However, in the ‘Ketamine’ music video Versatile embraces the contradiction of the dual presence of emotional vulnerability and stoicism in Irish masculinity. Although not immediately apparent, Versatile drops hints across the video to suggest their emotional vulnerability. This catharsis is perhaps aided by the extensive drug use, as Darcy (2018a; 2019b) highlights that men often use illicit drugs as a vehicle for male bonding and emotionality. The end of Eskimo Supreme’s first verse perfectly encapsulates this emotional catharsis but is also accompanied by humour, in line with the notion of a coping mechanism:

‘I just want someone to love me 

It's never gonna happen too much of a cunt too much of a sap 

Never open up and call people fat every time I'm rapping’ (Versatile - Ketamine, 2018)

Caspar also demonstrates this catharsis with lines like ‘why don’t you love me’. In addition, the fact that he is dressed as a mime in several scenes could be interpreted as a metaphor for his inability to truly express himself emotionally without the use of drugs. Mimes are often associated with silence and a lack of verbal expression. 

In totality, the norm of Irish men being jovial storytellers, as seen in the music video, highlights the tension between the stereotype of Irish men as light-hearted, and entertaining, and the emotional catharsis that often lies beneath such wit and humour. The use of personal anecdotes, humour, and satire in Irish storytelling serves as a way for individuals and communities to process and cope with difficult experiences and emotions. This cathartic aspect of Irish storytelling has not been adequately addressed in research on Irish masculinity, but Versatile’s music video ‘Ketamine’ embraces it, by showing the characters struggling with emotions while using storytelling and humour as a coping mechanism. The video also suggests that the use of drugs is a means to facilitate emotional vulnerability, intimating that this tradition also has a therapeutic aspect.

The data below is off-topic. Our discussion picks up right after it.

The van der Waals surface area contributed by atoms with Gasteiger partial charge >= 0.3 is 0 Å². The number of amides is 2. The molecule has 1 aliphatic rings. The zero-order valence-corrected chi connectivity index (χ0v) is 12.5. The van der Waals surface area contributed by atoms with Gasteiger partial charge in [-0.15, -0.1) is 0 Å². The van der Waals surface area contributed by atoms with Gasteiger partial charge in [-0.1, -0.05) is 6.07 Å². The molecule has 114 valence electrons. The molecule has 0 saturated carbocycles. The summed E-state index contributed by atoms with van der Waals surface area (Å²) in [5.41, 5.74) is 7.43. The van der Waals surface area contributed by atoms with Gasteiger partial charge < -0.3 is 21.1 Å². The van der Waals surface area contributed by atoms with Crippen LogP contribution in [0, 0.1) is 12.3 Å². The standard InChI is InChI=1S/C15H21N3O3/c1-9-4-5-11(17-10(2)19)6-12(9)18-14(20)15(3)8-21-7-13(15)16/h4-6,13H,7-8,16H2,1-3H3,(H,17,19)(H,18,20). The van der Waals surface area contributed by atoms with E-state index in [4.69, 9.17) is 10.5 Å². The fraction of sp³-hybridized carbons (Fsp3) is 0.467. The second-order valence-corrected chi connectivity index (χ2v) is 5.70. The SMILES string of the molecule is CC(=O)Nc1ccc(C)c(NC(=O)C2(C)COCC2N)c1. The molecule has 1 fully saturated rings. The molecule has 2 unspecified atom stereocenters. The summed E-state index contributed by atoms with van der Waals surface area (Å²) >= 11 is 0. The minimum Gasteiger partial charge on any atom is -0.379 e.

In conclusion, this article used MCDA to analyse the contradictory nature of Irish masculinity in the music video ‘Ketamine’ by Versatile. The music video presents a complex portrayal of masculinity, highlighting the tension and contradictions between different themes. The video portrays the typical masculine notion of ‘Gangster Rapper’ through Eskimo Supreme’s character who is portrayed as a hypermasculine, wealthy, violent and successful drug dealer. However, the video also portrays the contrasting theme of ‘Letting Loose’ as a coping mechanism for Irish men seeking to escape their daily realities—excessive drug use in the video conveys a sense of hedonism and escapism. The video also presents a hegemonic masculine norm of a 'playboy', and a contrasting theme of homosociality of illicit drug use. The video seems to glorify drug use, the playboy trope, and the other themes of hegemonic masculinity. However, the presence of homosociality and the emotional catharsis of Irish storytelling seems to critique traditional notions of masculinity and heterosexual relationships, highlighting the different ways men can bond and connect with one another. The complexity of the themes in the video suggests a nuanced and critical commentary on the representations of masculinity in popular culture, but also a representation of the fluidity and ambiguity of Irish masculinity. 

Insights from this article complement many of the findings from research on Irish masculinity. However, by not focusing solely on one aspect of masculinity, such as illicit drug use, this article creates a special emphasis on the complex and multifaceted nature of Irish masculinity, suggesting masculinity is far from a monolithic concept (Ging, 2005; Johnston and Morrison, 2007; Darcy, 2019b). This article also highlights the emotional vulnerability and catharsis inherent in Irish storytelling, and draws attention to the paucity of qualitative data in this area. The emotional vulnerability inherent in Irish storytelling is a promising avenue for future research. Finally, the article underscores the potential of music videos as a lens into contemporary culture. By analysing self-produced music videos, researchers can gain access to authentic and uncensored content which can provide useful insights into cultural concepts like masculinity.